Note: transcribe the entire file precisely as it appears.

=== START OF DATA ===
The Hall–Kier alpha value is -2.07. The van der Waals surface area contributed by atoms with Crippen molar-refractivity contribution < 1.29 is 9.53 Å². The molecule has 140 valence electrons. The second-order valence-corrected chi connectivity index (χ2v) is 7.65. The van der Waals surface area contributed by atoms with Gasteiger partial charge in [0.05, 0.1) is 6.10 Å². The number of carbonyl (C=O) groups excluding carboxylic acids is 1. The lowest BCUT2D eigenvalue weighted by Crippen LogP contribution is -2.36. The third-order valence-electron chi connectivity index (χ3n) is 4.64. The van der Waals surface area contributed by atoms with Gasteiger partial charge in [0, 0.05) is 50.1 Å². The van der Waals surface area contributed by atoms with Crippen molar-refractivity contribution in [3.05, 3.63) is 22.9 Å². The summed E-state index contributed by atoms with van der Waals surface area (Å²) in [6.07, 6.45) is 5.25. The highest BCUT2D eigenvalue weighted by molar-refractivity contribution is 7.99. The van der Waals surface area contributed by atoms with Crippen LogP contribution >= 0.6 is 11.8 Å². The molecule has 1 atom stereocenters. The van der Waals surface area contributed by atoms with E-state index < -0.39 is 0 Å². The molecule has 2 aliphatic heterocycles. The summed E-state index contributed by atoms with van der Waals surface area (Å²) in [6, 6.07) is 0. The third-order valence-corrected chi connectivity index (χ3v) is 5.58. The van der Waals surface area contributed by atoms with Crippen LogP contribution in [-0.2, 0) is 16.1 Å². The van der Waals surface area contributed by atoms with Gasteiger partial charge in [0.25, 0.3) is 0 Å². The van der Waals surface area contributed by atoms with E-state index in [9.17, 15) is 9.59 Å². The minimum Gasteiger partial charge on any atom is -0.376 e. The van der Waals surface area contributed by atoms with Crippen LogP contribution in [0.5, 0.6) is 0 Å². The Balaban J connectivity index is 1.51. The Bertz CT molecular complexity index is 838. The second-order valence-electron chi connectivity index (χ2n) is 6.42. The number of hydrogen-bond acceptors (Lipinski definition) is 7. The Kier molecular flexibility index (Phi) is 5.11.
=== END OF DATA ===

The Hall–Kier alpha value is -2.07. The van der Waals surface area contributed by atoms with Crippen molar-refractivity contribution < 1.29 is 9.53 Å². The molecule has 140 valence electrons. The second-order valence-corrected chi connectivity index (χ2v) is 7.65. The van der Waals surface area contributed by atoms with Gasteiger partial charge in [0.05, 0.1) is 6.10 Å². The number of carbonyl (C=O) groups excluding carboxylic acids is 1. The lowest BCUT2D eigenvalue weighted by Crippen LogP contribution is -2.36. The third-order valence-electron chi connectivity index (χ3n) is 4.64. The van der Waals surface area contributed by atoms with Gasteiger partial charge in [0, 0.05) is 50.1 Å². The van der Waals surface area contributed by atoms with Crippen molar-refractivity contribution in [3.05, 3.63) is 22.9 Å². The summed E-state index contributed by atoms with van der Waals surface area (Å²) in [6.07, 6.45) is 5.25. The highest BCUT2D eigenvalue weighted by molar-refractivity contribution is 7.99. The van der Waals surface area contributed by atoms with Crippen LogP contribution >= 0.6 is 11.8 Å². The molecule has 1 atom stereocenters. The van der Waals surface area contributed by atoms with E-state index < -0.39 is 0 Å². The molecule has 2 aliphatic heterocycles. The summed E-state index contributed by atoms with van der Waals surface area (Å²) in [6, 6.07) is 0. The third-order valence-corrected chi connectivity index (χ3v) is 5.58. The van der Waals surface area contributed by atoms with Crippen LogP contribution in [-0.2, 0) is 16.1 Å². The van der Waals surface area contributed by atoms with Gasteiger partial charge in [0.25, 0.3) is 0 Å². The van der Waals surface area contributed by atoms with E-state index in [9.17, 15) is 9.59 Å². The minimum Gasteiger partial charge on any atom is -0.376 e. The van der Waals surface area contributed by atoms with Crippen LogP contribution in [0.5, 0.6) is 0 Å². The Balaban J connectivity index is 1.51. The Bertz CT molecular complexity index is 838. The second-order valence-electron chi connectivity index (χ2n) is 6.42. The number of hydrogen-bond acceptors (Lipinski definition) is 7. The Kier molecular flexibility index (Phi) is 5.11.